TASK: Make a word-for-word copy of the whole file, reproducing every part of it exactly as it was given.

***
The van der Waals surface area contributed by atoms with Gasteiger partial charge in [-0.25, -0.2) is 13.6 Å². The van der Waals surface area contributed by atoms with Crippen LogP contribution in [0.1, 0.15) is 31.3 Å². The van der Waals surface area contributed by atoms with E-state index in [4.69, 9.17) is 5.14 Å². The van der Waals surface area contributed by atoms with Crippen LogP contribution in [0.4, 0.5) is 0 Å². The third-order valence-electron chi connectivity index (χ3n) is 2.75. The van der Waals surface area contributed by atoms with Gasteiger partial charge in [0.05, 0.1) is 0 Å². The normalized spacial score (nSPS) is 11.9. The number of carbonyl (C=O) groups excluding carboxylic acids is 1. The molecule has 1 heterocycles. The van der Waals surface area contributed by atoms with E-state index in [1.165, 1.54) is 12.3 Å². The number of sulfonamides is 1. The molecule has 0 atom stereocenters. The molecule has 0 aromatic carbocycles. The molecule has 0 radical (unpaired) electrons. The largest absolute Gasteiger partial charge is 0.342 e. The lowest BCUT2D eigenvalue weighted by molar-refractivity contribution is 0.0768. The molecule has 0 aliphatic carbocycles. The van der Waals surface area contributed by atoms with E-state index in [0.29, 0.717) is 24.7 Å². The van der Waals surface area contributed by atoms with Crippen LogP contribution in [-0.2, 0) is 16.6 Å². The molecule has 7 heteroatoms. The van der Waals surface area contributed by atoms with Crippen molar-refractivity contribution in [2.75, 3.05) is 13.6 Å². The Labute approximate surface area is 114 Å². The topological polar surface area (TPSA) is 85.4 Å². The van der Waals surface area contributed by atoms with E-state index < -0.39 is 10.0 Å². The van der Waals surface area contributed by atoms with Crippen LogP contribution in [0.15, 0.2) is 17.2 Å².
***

The van der Waals surface area contributed by atoms with Gasteiger partial charge in [-0.25, -0.2) is 13.6 Å². The van der Waals surface area contributed by atoms with Crippen LogP contribution in [0.1, 0.15) is 31.3 Å². The van der Waals surface area contributed by atoms with E-state index in [4.69, 9.17) is 5.14 Å². The van der Waals surface area contributed by atoms with Crippen LogP contribution in [0.4, 0.5) is 0 Å². The third-order valence-electron chi connectivity index (χ3n) is 2.75. The van der Waals surface area contributed by atoms with Gasteiger partial charge in [0.05, 0.1) is 0 Å². The normalized spacial score (nSPS) is 11.9. The number of carbonyl (C=O) groups excluding carboxylic acids is 1. The molecule has 1 heterocycles. The van der Waals surface area contributed by atoms with E-state index in [1.165, 1.54) is 12.3 Å². The number of sulfonamides is 1. The molecule has 0 atom stereocenters. The molecule has 0 aromatic carbocycles. The molecule has 0 radical (unpaired) electrons. The largest absolute Gasteiger partial charge is 0.342 e. The lowest BCUT2D eigenvalue weighted by molar-refractivity contribution is 0.0768. The molecule has 0 aliphatic carbocycles. The van der Waals surface area contributed by atoms with E-state index in [0.29, 0.717) is 24.7 Å². The van der Waals surface area contributed by atoms with Crippen LogP contribution in [-0.2, 0) is 16.6 Å². The molecule has 7 heteroatoms. The van der Waals surface area contributed by atoms with Crippen molar-refractivity contribution in [2.75, 3.05) is 13.6 Å². The Labute approximate surface area is 114 Å². The topological polar surface area (TPSA) is 85.4 Å². The van der Waals surface area contributed by atoms with E-state index < -0.39 is 10.0 Å². The van der Waals surface area contributed by atoms with Crippen LogP contribution in [0.15, 0.2) is 17.2 Å².